An update from the banding lab


Bander Kayla Baker measures the leg of a
Red-shouldered Hawk to be banded.

Cursing the winds which knock battered and crunchy oak leaves into the mist nets, repairing gear and entering backlogged data indoors as Hurricanes Maria and Jose breathe their final remains over the Northeast coast, and catching the office staff’s infectious cough; these are some of the misfortunes faced by our Manomet banders this fall 2017 season. In light of these mild “bummers,” the team has still captured a colorful assortment of landbird species, ranging from Field Sparrows (uncommon!) to Red-shouldered Hawks (crazy uncommon!).

 

As of October 16, the banding lab has processed 2,278 individuals; 1,285 newly-banded birds and 993 recaptures. Alex Bartolo, lead bander, breaks this down:

 

“True to Manomet style, just over 50% of all birds processed have been Gray Catbirds. The next most common species are: Tufted Titmouse (167); Black-capped Chickadee (76); Song Sparrow (66); American Robin (57); Common Yellowthroat (54).”

 

For the first time in five years, the banders processed a Rose-breasted Grosbeak after a push of favorable winds following the dissipation of a hurricane-related low pressure system. This bird was a hatch-year male – not quite as brilliant as his older cohorts, who would show striking black plumage on the head and back and a white underbelly, in addition to the apropos rosy breast and underwing.

 

 

An impressive season for birds of prey, the nets had the weighty task of securing five species of birds whose talons and bills are specialized to puncture and tear. These species included the fairly common Cooper’s and Sharp-shinned Hawks, three individual Eastern Screech-owls (two juveniles and one supposed adult female – mother and brood?), a very unlikely Merlin (caught in the tip of a net propped along the edge of a bluff – probably hunting), and a massive Red-shouldered Hawk!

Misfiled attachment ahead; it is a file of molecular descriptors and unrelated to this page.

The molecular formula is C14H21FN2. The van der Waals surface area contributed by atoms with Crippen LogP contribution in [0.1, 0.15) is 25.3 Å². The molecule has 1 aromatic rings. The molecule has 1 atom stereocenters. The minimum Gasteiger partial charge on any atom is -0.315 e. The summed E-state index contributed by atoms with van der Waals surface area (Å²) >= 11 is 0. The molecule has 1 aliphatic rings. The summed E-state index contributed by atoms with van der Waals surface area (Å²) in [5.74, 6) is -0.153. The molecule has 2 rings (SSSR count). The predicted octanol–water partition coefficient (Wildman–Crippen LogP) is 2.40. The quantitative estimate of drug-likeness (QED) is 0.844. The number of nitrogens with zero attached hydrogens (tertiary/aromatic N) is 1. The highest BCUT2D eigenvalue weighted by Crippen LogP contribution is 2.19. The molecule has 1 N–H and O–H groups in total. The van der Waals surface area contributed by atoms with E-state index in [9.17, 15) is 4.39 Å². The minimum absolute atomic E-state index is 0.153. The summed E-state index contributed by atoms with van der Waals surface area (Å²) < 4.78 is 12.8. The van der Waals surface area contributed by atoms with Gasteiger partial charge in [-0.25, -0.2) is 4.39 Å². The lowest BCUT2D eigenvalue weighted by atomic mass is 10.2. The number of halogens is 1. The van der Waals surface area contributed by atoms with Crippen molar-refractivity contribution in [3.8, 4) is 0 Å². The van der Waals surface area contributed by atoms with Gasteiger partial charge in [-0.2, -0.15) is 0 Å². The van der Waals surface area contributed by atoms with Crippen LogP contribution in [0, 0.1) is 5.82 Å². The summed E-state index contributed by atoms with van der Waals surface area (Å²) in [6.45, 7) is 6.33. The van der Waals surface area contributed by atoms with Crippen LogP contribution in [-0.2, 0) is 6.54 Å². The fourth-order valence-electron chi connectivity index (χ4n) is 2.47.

As expected, a fall-out of hasty Blackpoll Warblers made short work of the berries and other fruiting bodies our 40 acres have to offer. Blackpolls, named for the males’ black “cap” in their breeding plumage, have one of the more intense migratory routes of all the birds we see at our banding lab, flying nearly 2,000 miles from the boreal forests of Canada to their wintering grounds in Central and northern South America. To accomplish this non-stop flight, they must first go through a period of hyperphagia, where they increase their rate of food consumption to stockpile the necessary energy reserves for their impending marathon. The fattest fellow captured this season was a podgy 24 grams – their normal average mass falls between 12 and 13.

 


Bander Alex Bartolo releases a Tufted Titmouse, with the help of a visiting kindergarten student.

 

With only a few weeks remaining this season, we prepare to bid farewell to our seasonal team for another stellar fall. As always, the banders have done a top-notch job of entertaining and educating visitors and school groups, performing succinct data collection, and using most impressive judgment in the face of pop-up challenges (i.e., nets collapsing, children misbehaving, and their boss, Trevor, Director of Landbird Conservation, entering the lab at random and serving up countless bird-, culture-, and geography-related quizzes).

 

To stay up-to-date on all the latest captures and happenings in the lab, follow the banders on Twitter and Instagram. The season officially ends November 15, so contact our office to schedule a visit to the lab before then. Hours of operation are Monday through Friday, sunrise to sunset.

 

2017-10-29 10:15